Two U.S. companies and one Canadian company have developed adhesives that comply with the Toronto-based Retail Council of Canada's grocery store initiative. Starting next year, the initiative will require all companies to use thermoformed clamshell food containers made from PET and have labels with approved adhesives.
The Canadian grocers initiative, announced by the country's five largest grocery chains in late June, requires companies to have the label adhesives certified by the Association of Postconsumer Plastic Recyclers, whose members represents more than 90 percent of plastic recycling processing capacity in the North America.
The test protocol for approving the adhesives — developed by Washington-based APR in conjunction with the National Association for PET Container Resources — are designed to certify that adhesives work with existing cleaning systems already in place for recycling PET bottles.
The three label/adhesive combinations approved so far by APR are:
* The Fasson Direct-Thermal 200HD label facestock from Avery Dennison Label and Packaging Materials that uses the Mentor, Ohio, company's proprietary S490 emulsion acrylic adhesive.
* The FMTF6 label from Label Supply Co. designed for use on 3-millimeter, biaxially oriented polypropylene film, which uses an acrylic, waterborne adhesive. Label Supply Co. is the Whitby, Ontario, distributor for the British company by the same name, based in Eastbourne.
* The SP184W coated, semi-gloss paper label from UPM Raflatac Inc. in Mills River, N.C., which pairs the company's 54-pound Raflacoat facestock with the its RP45 modified, water-based, acrylic dispersion, washable adhesive and a 40-pound white kraft (2.5 mil) liner.
“We understand the need to recycle one-time-use plastic containers, like PET clamshells, as well as the challenges involved in the effort by retailers to create a new, valuable recycling stream from these materials,” said Jean-Marc Borel, Americas specials business director for UPM Raflatac.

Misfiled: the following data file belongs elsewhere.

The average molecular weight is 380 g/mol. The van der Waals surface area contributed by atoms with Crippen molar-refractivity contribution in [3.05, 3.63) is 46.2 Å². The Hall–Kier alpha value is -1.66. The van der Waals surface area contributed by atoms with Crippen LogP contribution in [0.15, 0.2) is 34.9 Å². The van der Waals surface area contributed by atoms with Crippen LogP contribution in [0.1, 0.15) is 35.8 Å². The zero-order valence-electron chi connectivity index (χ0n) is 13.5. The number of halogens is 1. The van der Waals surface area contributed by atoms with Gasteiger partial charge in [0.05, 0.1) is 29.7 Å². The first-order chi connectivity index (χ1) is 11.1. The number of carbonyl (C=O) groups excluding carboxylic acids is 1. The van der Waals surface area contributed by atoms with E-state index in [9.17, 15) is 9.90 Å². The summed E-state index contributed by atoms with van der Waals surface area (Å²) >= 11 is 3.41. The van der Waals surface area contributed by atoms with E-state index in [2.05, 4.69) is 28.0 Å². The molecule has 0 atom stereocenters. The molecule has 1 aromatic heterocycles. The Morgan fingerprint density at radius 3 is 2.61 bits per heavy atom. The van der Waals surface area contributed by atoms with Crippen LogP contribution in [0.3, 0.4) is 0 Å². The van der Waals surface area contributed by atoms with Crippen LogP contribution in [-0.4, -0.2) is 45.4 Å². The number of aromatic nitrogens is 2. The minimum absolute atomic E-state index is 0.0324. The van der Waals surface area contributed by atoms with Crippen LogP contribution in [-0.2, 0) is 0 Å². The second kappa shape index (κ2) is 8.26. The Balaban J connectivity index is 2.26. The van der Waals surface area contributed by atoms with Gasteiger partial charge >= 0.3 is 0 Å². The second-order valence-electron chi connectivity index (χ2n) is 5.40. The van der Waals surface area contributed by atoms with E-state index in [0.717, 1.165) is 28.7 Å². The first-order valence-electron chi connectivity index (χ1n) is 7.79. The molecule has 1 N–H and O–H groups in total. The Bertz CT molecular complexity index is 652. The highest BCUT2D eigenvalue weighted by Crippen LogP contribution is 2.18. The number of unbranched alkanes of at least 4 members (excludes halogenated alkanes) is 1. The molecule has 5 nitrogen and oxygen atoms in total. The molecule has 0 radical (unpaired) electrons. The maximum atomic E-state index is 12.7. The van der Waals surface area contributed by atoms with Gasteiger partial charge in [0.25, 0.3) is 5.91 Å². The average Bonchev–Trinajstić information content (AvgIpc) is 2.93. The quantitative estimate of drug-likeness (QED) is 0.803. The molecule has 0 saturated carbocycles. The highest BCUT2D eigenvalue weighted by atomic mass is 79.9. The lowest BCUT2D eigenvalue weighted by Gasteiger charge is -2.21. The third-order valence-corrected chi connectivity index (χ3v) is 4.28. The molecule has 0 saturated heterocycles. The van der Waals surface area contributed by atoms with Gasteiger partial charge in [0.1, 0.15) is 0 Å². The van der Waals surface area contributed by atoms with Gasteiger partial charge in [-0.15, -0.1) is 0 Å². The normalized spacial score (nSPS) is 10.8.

“We [are eager to] help others find sustainable solutions that promote package reuse and recycling.”
Avery Dennison said its DT 200HD label feedstock has a medium-sensitivity thermal coating that provides protection for the thermal layer and is suitable in a variety of direct-thermal printers, especially those typically used in grocery weigh-scale applications. The company said the feedstock for the label also resists blood, fats, oils, plasticizers found in PVC, alcohols, solvents and vinegar.
“Avery Dennison is committed to innovating new solutions that reduce the environmental impact across the label and packaging value chain,” said sustainability manager Rosalyn Bandy. “This product launch is part of a platform of technologies designed to support the Canadian PET thermoform recycling initiative.”
The Mentor, Ohio, company said it has three more label/adhesive combinations that it expects APR to approve shortly.
The driver behind the adhesive standard for PET thermoformed containers in Canada is to make their labels compatible with labels on PET beverage and water bottles so the containers don't interfere with PET recycling.
Most thermoformed PET containers use pressure-sensitive labels applied at the store, with the entire label usually covered with adhesive. The glues are often so strong that the label cannot be efficiently removed from the plastic.
Mike Schedler, technical director with Sonoma, Calif.-based NAPCOR, said the time and money needed to remove some adhesives make the process inefficient.
Products that pass the APR protocols for adhesives will be posted on the APR website. APR technical director Dave Cornell said several other adhesives are nearing approval.